RMQ's new BSP format is now complete in it's first revision. We have working versions of QBSP, Light and Vis that output a BSP in the new format, and we have an engine that is capable of loading and running the format.
We're calling it "BSP2". This shouldn't be viewed as some kind of usurpation or arrogance on anyone's part - the name just fell out naturally in the course of informal discussion. An older working name was "BSP 29a" but I guess that "BSP2" is a little more snappy.
I've written up a "BSP2 for Engine Coders" document, which I guess I'll release publicly sometime soon, but don't want to give any specifications just yet as the format has only been quite lightly tested (I've compiled ID1 e3m3 - because it's so damn awesome - quite a few times with it, and one of our mappers has compiled a map with over 64k verts with it) so it may be subject to minor future revision.
The fundamentals are in place and it seems quite solid though.
Here's an extract from the document containing some contextual info:
The objective of BSP2 is to address some limits in the stock BSP29 format. While many engines have boosted limits, there remain some cases where the on-disk format enforces a hard limit of 64k. During the course of RMQ development these cases were hit on a number of occasions; it was clear that we were exceeding the capabilities of the Quake formats and that a more robust and general solution was needed.
Alternatives such as Half-Life BSP, Quake II BSP, Quake III BSP or others were considered but rejected on grounds of legal issues, not actually doing anything to fix this problem, enforcing too many changes in the content creation pipeline (such as changing your map editor) and enforcing too many (and too complex) changes in engine code.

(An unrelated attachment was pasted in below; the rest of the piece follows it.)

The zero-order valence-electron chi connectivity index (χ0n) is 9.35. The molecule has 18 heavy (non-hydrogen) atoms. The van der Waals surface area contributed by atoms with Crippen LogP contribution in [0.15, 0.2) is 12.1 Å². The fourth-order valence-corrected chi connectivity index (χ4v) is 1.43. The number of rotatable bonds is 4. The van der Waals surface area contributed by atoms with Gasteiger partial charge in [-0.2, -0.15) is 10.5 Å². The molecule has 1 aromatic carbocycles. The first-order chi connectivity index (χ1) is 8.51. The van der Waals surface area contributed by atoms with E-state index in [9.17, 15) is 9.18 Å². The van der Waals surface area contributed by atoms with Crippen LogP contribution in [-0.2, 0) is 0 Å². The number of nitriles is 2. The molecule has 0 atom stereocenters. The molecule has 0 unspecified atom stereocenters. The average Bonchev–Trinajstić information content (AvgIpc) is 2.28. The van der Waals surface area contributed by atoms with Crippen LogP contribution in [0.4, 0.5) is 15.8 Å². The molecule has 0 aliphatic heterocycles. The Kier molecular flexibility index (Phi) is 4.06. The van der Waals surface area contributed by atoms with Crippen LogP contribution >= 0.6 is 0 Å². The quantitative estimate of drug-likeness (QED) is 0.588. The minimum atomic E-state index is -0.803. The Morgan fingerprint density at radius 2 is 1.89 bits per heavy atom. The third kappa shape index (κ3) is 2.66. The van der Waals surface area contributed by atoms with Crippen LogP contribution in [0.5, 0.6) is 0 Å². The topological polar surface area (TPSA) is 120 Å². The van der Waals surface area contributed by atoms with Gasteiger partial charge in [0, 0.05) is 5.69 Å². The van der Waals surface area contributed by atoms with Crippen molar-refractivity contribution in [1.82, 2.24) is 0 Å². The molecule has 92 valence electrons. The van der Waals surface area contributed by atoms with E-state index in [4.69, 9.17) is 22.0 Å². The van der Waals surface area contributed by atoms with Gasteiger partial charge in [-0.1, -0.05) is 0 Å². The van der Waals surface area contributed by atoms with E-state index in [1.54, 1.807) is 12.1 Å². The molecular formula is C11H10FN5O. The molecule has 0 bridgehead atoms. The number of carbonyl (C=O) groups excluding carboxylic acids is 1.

BSP2 will coexist peacefully with BSP29 so far as is possible; minimal changes are required to engine code (the largest by far being in the loader), the .map format remains exactly the same, and - while new map compiling tools are needed - the changes to these tools are also extremely minimal and can be made in the order of 30 minutes or so per tool.
BSP2 is not a radical revision of the format. You won't find RGB lightmaps, 32-bit textures or any such major overhaul here. These are left for other already standardised ways of providing such content. It's sole objective is to overcome limits that prevent content creators from fully realising their visions. By choosing this approach it is hoped that the path to implementing BSP2 support in as many engines who's authors choose to do so is as eased as is possible, and dependencies on other features (such as RGB lightmaps) are not an obstacle.
The key points here are overcoming limits, minimal changes, easy and fast to implement, no hidden dependencies on other engine features, and peaceful coexistence. I think we achieved all of these, and I'm happy with the result (within the bounds of being happier if the problem had never had to be dealt with, of course).